Carlos Noton | Universidad de Chile |
EARTHQUAKES, LEARNING AND BRAND LOYALTY: BEYOND THE SHORT-TERM EFFECTS OF STOCKOUTS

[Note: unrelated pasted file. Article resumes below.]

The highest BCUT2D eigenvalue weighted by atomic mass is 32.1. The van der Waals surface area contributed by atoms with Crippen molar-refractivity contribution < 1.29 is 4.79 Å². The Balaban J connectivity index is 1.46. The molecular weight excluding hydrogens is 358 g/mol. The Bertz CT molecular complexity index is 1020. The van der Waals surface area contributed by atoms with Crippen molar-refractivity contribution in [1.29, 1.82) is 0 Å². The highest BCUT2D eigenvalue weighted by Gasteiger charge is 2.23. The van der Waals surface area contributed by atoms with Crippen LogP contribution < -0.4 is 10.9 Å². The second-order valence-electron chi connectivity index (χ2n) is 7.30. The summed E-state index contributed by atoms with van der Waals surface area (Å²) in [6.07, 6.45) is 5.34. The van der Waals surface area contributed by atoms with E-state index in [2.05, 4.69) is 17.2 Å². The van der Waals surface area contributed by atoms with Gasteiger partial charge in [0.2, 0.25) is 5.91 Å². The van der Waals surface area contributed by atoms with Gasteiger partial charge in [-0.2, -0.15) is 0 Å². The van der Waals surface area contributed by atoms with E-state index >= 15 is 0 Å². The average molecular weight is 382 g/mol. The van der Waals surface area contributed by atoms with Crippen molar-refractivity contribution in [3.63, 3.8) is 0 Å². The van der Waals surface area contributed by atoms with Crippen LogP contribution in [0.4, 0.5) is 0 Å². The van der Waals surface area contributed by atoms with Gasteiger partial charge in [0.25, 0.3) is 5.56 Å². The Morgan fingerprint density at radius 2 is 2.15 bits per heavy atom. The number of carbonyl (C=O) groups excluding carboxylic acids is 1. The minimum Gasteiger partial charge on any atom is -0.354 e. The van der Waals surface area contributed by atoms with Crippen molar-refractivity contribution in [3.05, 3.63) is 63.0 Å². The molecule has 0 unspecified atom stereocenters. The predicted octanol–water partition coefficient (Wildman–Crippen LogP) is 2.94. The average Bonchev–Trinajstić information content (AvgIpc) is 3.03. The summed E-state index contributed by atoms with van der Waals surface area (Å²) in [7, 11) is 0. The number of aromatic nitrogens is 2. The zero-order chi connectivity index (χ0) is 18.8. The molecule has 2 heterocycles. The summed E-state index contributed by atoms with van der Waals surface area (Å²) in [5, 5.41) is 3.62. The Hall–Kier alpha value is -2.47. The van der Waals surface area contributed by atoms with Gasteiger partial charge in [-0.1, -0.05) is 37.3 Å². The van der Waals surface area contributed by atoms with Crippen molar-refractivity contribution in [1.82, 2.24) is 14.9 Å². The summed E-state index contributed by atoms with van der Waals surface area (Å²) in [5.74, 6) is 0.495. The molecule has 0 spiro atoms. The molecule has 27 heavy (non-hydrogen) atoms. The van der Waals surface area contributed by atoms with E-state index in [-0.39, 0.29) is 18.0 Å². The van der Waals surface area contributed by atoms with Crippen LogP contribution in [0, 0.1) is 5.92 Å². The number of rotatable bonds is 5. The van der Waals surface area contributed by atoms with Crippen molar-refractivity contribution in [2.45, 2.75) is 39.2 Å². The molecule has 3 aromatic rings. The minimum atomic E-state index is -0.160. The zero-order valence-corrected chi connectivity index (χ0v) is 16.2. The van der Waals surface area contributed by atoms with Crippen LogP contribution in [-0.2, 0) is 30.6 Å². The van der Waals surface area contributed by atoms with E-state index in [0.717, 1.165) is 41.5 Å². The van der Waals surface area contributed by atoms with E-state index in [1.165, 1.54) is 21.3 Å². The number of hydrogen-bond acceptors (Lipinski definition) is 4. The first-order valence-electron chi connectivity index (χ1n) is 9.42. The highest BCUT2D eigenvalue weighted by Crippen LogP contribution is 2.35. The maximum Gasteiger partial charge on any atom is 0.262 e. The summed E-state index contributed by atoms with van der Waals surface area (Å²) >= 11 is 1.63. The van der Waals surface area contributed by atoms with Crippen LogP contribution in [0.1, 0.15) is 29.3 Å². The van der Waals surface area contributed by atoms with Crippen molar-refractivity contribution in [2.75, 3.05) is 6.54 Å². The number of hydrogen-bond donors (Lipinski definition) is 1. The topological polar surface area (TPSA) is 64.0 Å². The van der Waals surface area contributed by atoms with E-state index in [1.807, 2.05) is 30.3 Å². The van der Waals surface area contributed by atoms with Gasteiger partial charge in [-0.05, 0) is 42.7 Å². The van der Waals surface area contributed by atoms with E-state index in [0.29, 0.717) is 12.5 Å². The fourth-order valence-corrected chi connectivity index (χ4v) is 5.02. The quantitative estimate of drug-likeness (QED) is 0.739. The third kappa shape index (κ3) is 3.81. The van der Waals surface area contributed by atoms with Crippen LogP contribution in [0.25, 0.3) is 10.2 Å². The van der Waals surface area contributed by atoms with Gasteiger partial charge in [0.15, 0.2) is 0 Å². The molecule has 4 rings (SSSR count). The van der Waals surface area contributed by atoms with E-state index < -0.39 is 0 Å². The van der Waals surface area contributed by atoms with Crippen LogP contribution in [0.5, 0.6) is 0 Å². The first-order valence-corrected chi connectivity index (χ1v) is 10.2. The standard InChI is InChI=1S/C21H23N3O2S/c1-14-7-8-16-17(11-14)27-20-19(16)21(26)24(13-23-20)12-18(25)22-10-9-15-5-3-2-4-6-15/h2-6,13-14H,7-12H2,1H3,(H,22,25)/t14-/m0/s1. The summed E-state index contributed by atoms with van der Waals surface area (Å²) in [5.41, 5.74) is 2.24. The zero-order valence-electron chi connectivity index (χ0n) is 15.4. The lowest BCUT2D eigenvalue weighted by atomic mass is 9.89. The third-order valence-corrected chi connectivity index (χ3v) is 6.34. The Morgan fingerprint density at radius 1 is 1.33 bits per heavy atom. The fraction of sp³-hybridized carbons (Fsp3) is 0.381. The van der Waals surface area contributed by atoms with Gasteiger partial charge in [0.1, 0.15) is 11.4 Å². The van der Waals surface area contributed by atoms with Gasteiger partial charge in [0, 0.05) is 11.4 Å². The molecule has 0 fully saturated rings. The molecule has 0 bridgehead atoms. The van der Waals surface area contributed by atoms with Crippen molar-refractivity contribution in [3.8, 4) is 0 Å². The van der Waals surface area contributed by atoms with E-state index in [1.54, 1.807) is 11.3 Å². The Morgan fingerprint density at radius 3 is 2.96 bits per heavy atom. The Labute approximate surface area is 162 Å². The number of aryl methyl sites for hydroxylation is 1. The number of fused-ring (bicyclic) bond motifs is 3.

We exploit a natural experiment that exogenously removed the top leading brands of beer from the retail stores for several weeks to test whether prolonged stockouts can erode market shares persistently and study the potential mechanisms at play. Using panel data of consumer purchases before and after the product shortage, we observe that the top brands only partially recovered their pre-stockout market shares, especially among their most frequent buyers. Moreover, we identify a sizable portion of consumers who tried some small brands for the first time during the stockout period and remained buying those products persistently. We estimate a choice model with heterogeneous preferences to control for prices, state dependence, and product availability and find that the exposure to stockouts has long-run effects in purchase behavior. We interpret our estimates as evidence that consumers facing a restricted choice set may become aware or learn about competing products with long-lasting consequences in terms of their preferences.